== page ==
Sticking with the collaboration theme, Lisa Cattanach, chair of the Scottish Building Contracts Committee, has urged the industry to work together to help ensure businesses survive and can continue to provide the necessary services once things return to normal. “Our sector is notorious for being contentious but this is not the time for such an approach,” she said. “We have to be conscious of our individual actions throughout the supply chain to ensure that no-one feels pressured to continue working contrary to the government advice. If we act ethically and fairly, and work together in these trying times, more businesses should be able to cope with the pressures and enable our industry to navigate its way through the current situation.”
The Lighthouse Construction Industry Charity sought to reassure people its 24/7 helpline and app are still operational to support construction families in crisis. Anyone impacted by the current situation can get in touch to seek support. Helpline packs can also still be ordered and are being dispatched as a ‘matter of urgency’.
The Building Engineering Services Association (BESA) has been hosting daily Covid-19 update webinars to reinforce the message that building services specialists are carrying out crucial work to support essential services. Online attendance grew throughout the first week of the webinars, resulting in the organisation confirming it was hoping to extend the platform so more delegates can sign up. Topics have ranged from analysis of the economic impact of the outbreak from the Construction Products Association to a presentation on the direct technical response to the airborne threat posed by the virus from BESA’s health & wellbeing in buildings group.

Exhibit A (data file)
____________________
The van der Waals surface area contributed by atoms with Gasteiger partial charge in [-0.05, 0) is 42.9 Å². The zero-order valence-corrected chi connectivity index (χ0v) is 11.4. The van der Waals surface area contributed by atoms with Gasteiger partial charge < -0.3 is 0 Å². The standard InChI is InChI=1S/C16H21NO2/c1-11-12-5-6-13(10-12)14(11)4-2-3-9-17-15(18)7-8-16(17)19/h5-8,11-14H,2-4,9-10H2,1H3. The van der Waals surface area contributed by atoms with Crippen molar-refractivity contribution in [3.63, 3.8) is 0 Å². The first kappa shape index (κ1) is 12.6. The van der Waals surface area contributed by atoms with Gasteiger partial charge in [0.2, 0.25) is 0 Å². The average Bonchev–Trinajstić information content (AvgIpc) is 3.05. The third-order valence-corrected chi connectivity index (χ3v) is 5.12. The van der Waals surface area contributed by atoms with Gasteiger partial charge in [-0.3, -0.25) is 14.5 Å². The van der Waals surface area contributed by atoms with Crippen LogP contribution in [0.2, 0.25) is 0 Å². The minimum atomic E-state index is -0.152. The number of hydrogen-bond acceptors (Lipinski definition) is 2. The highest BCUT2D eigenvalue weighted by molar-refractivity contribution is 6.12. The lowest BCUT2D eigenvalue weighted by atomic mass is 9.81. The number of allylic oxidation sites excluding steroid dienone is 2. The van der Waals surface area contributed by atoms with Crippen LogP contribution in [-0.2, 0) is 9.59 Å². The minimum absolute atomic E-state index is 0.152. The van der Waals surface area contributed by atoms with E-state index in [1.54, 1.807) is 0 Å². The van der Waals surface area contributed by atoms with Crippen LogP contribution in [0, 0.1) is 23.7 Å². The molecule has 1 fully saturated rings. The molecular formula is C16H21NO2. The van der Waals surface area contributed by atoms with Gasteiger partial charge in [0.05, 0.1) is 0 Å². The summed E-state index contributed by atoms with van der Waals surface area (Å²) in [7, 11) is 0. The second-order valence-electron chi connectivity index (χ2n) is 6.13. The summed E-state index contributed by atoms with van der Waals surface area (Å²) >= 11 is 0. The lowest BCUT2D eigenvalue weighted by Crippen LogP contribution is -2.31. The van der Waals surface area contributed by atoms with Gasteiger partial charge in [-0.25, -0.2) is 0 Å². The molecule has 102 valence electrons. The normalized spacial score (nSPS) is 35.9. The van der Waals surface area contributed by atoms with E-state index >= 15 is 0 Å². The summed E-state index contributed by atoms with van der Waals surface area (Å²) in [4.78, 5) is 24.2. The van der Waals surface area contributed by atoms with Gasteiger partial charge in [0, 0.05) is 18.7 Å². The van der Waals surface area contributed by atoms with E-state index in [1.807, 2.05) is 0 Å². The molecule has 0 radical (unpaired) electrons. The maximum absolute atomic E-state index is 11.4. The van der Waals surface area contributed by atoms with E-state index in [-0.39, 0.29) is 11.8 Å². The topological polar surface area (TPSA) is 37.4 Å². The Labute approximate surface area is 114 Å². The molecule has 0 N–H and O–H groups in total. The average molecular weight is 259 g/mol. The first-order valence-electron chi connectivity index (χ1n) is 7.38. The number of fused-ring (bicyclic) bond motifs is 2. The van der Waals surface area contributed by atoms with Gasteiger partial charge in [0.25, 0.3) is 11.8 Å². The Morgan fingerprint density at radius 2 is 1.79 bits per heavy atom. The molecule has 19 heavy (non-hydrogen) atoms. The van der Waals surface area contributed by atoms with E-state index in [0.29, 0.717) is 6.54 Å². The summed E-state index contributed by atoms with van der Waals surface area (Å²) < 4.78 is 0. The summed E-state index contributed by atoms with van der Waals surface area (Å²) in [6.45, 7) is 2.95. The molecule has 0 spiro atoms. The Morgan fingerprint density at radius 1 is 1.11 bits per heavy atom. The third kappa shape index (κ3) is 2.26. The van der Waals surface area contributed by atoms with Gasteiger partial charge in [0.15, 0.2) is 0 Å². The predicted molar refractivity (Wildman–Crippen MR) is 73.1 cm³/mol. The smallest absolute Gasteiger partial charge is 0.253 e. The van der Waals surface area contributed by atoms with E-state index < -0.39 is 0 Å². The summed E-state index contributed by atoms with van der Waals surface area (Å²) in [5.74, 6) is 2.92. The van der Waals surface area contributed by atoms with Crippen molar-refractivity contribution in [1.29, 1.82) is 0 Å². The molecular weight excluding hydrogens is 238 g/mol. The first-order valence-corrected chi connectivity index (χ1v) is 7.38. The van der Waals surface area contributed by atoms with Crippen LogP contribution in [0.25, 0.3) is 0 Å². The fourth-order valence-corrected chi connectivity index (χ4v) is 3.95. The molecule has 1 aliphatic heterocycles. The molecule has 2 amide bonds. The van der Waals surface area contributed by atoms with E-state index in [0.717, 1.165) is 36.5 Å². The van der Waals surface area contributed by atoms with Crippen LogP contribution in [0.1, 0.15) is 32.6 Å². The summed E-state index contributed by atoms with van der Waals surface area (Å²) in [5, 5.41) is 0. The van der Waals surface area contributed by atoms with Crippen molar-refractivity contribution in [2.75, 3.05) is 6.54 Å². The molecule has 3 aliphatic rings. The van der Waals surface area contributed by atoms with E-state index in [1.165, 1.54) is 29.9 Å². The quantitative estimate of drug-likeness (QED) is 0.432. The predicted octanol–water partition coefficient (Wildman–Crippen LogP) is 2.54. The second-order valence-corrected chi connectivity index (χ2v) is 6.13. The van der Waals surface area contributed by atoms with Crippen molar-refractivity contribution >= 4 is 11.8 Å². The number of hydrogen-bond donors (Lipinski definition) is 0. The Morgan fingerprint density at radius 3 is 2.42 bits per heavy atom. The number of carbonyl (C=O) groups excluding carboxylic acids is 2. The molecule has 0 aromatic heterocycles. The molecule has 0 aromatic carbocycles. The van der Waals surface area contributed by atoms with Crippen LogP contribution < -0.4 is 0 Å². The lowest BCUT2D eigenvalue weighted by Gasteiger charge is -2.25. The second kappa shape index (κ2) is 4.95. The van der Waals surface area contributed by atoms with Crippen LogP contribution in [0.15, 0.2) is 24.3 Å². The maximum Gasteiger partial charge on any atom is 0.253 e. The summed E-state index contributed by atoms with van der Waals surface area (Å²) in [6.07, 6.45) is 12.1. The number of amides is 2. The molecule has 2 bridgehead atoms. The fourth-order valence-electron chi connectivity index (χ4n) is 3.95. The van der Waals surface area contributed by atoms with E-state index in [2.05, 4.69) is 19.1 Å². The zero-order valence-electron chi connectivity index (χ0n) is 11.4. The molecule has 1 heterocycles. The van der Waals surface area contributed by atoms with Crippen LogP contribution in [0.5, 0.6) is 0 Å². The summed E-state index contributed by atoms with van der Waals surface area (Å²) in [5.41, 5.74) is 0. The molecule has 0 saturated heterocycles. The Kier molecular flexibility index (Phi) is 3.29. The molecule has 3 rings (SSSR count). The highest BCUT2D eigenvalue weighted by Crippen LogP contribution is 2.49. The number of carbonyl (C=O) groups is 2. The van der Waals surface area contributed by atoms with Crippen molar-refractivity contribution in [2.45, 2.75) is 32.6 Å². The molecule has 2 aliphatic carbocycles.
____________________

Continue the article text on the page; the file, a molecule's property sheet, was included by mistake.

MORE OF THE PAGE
To help stay connected and maintain fitness, the Chartered Institute of Building (CIOB) has set up a ‘virtual fitness club’ for members and staff. The network is being hosted through Strava, the social fitness app which tracks walking, running, cycling and other fitness activity. The resource can be accessed for free through the Strava website or mobile app.